It is good in the sense that billions of people will have access to world-class lecturers and that local mediocrity will lose its (often foul, sometimes downright evil) fiefdoms. Today, even very good universities count themselves lucky if they can get top-notch professors for a third of the courses that they have to provide. In the future, it will be top-notch for everyone. On the downside, diversity of opinion is likely to suffer: the fewer the lecturers, the fewer the opinions.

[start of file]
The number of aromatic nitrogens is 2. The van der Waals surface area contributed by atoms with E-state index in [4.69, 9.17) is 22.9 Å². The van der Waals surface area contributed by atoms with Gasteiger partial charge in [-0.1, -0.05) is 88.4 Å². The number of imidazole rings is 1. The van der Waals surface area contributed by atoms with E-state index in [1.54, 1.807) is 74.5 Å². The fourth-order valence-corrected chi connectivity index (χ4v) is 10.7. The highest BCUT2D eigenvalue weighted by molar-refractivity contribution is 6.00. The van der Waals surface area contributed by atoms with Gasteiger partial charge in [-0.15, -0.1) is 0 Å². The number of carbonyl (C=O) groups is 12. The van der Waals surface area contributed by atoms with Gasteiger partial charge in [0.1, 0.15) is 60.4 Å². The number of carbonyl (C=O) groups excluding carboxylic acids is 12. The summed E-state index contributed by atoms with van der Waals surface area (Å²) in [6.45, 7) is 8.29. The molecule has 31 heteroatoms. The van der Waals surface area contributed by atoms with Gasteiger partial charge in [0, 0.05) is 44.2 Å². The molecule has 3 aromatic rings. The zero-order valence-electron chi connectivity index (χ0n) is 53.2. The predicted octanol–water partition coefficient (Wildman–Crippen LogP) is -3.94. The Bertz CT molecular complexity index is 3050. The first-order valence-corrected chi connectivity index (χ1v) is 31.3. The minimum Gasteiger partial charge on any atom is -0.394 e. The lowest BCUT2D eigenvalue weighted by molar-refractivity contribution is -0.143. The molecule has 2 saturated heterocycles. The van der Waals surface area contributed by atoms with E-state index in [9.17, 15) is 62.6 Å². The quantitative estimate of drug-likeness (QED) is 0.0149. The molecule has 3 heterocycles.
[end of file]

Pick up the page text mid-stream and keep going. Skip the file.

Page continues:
When all is said and done, following the present uncertain, transitional era, with the advent of online teaching higher education will finally come to terms with market principles, in a way that need not sacrifice quality. The best lectures would become available to all, albeit with a premium for better tutorship/assessment. Top lecturers would match the commercialisation and high earnings of top researchers, while rising global demand for higher education would secure the future of tutors/assessors. The only challenge will be how to preserve plurality, once teaching is concentrated in the hands of the superlecturers. It is likely, however, that this challenge will be met by the openness of the internet (provided it stays open in the future) and the existence of a multitude of local tutors, who will inevitably put their own mark on the centrally approved course materials. University tutors have proven themselves capable, time and again, to evade even the toughest totalitarianism; faced with a financial incentive to keep their franchises going, the course franchisors are likely to exercise only light censorship. As research becomes ever more separated from teaching and as research results become ever more widely available, it is unlikely that superlecturers will become the new "Ayatollahs."